Posted by Foster Law on August 15, 2013
Many benefits payable under the Washington State Industrial Insurance Act are contingent upon the existence of “objective findings.” For example, when completing an Activity Prescription Form (APF) to certify temporary total disability benefits (a.k.a. time loss compensation), attending physicians are required to provide the Department with “Key Objective Finding(s)” from examining the injured worker. A blank APF can be downloaded here: http://www.lni.wa.gov/FormPub/Detail.asp?DocID=2286. Similarly, any assessment of the extent of an injured worker's industrially-related physical impairment or disability must be supported by medical evidence based at least in part upon one or more objective findings. This rule is summarized in Washington Pattern Jury Instruction – Civil 155.09. The pattern jury instructions can be found on the Washington Courts website: http://www.courts.wa.gov/index.cfm?fa=home.contentDisplay&location=PatternJuryInstructions.
Fortunately, the law also provides that a physician need not relay solely upon objective findings. If there is at least one objective finding, then a physician may also consider subjective complaints. This is very important because most injured workers define their symptoms and conditions in terms of subjective complaints.
Therefore, in order to properly certify an injured worker's disability or assess the extent of the injured worker's permanent impairment from an industrial injury or occupational disease, a physician must understand the legal definition of an “objective finding” and clearly identify the objective findings that support the physician's certification of disability or impairment assessment. The definition of “objective findings” is simple and straight forward. However, it is frequently misunderstood and misapplied in the workers' compensation setting. Washington Pattern Jury Instruction – Civil 155.09 provides the legal definition of “objective findings”:
Findings of disability that can be seen, felt, or measured by an examining physician are called objective findings.
That same pattern jury instruction also provides the legal definition for “subjective complaints”:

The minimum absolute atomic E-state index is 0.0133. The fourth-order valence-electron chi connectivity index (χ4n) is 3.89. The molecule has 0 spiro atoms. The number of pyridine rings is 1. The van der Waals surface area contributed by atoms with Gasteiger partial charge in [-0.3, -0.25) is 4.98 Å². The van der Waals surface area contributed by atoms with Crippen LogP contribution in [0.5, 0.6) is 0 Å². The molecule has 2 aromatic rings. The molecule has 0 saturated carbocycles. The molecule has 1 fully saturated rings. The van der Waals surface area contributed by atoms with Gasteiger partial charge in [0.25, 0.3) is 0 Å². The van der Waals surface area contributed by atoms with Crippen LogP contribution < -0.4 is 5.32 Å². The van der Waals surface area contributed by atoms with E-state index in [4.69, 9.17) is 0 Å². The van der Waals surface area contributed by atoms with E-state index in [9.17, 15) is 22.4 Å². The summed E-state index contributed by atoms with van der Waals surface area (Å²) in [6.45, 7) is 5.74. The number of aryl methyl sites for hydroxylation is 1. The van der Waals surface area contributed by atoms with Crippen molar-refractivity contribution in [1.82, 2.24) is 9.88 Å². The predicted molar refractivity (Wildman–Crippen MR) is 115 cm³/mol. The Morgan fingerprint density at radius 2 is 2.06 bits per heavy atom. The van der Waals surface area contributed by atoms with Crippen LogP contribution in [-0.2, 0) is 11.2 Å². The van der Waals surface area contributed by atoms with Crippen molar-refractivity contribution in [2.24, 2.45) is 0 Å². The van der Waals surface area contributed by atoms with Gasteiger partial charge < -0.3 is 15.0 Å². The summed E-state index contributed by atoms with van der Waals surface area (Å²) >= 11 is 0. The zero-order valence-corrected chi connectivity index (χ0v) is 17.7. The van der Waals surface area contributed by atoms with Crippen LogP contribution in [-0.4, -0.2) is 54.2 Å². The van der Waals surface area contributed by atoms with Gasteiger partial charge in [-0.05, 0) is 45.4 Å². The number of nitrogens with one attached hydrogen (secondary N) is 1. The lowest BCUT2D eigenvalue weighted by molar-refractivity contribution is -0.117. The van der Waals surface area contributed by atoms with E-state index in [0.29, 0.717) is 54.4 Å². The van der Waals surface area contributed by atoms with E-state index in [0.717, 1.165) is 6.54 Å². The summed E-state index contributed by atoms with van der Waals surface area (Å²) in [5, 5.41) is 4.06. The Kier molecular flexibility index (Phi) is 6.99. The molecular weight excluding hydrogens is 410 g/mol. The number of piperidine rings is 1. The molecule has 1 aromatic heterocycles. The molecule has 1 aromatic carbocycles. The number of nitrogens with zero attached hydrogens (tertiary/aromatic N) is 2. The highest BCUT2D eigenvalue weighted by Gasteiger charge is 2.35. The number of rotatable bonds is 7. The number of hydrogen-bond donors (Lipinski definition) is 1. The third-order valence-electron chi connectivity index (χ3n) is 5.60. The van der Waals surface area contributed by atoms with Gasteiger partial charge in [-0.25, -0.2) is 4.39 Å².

Statements of complaints by the worker made to a physician are called subjective complaints.
All too often we hear arguments that examination findings such as reduced range of motion, tenderness or other sensation, abnormal reflexes, and even muscle spasm are not objective findings because they are based upon a patient's volitional activity. Nonetheless, the AMA Guides to the Evaluation of Permanent Impairment (5th Ed.) outlines the testing methods and proper instruments that must be used to identify findings during an examination, and these findings are, in fact, seen, felt, and/or measured by the examining physician. In the legal sense of the term, they are “objective.”
The importance of properly distinguishing between objective findings and subjective complaints is critical in workers' compensation claims. Misunderstanding and misapplication of these terms can have longstanding and devastating effects for an injured worker.
At Foster Law, P.C. we are expert, we are fierce, and we are compassionate. Our team offers decades of experience to helping literally thousands of injured workers obtain the benefits that are so crucial to maintaining their welfare and that of their families. If you have any questions or concerns about the difference between objective findings and subjective complaints, we invite you to contact us. Initial consultations are complimentary. Don't leave your workers' compensation claim to chance; consult with experts.